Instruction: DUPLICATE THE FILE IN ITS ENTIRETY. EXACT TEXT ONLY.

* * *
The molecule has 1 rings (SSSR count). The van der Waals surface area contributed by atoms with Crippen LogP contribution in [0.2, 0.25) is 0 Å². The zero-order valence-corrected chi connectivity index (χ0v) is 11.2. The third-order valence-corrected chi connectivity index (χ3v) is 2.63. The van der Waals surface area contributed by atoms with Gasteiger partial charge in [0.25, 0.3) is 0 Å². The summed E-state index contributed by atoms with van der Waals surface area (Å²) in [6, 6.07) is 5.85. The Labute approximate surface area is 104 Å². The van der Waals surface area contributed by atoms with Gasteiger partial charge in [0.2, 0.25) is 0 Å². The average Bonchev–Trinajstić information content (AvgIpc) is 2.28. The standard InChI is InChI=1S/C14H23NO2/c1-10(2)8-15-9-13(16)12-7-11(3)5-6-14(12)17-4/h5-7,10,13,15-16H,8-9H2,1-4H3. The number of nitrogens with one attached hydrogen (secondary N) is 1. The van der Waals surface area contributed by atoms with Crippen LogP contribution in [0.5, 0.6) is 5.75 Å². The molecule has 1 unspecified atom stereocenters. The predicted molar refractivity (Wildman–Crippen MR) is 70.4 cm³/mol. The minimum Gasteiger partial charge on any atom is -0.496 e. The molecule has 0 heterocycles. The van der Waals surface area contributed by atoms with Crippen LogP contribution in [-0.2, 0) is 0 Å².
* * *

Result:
The molecule has 1 rings (SSSR count). The van der Waals surface area contributed by atoms with Crippen LogP contribution in [0.2, 0.25) is 0 Å². The zero-order valence-corrected chi connectivity index (χ0v) is 11.2. The third-order valence-corrected chi connectivity index (χ3v) is 2.63. The van der Waals surface area contributed by atoms with Gasteiger partial charge in [0.25, 0.3) is 0 Å². The summed E-state index contributed by atoms with van der Waals surface area (Å²) in [6, 6.07) is 5.85. The Labute approximate surface area is 104 Å². The van der Waals surface area contributed by atoms with Gasteiger partial charge in [0.2, 0.25) is 0 Å². The average Bonchev–Trinajstić information content (AvgIpc) is 2.28. The standard InChI is InChI=1S/C14H23NO2/c1-10(2)8-15-9-13(16)12-7-11(3)5-6-14(12)17-4/h5-7,10,13,15-16H,8-9H2,1-4H3. The number of nitrogens with one attached hydrogen (secondary N) is 1. The van der Waals surface area contributed by atoms with Crippen LogP contribution in [0.5, 0.6) is 5.75 Å². The molecule has 1 unspecified atom stereocenters. The predicted molar refractivity (Wildman–Crippen MR) is 70.4 cm³/mol. The minimum Gasteiger partial charge on any atom is -0.496 e. The molecule has 0 heterocycles. The van der Waals surface area contributed by atoms with Crippen LogP contribution in [-0.2, 0) is 0 Å².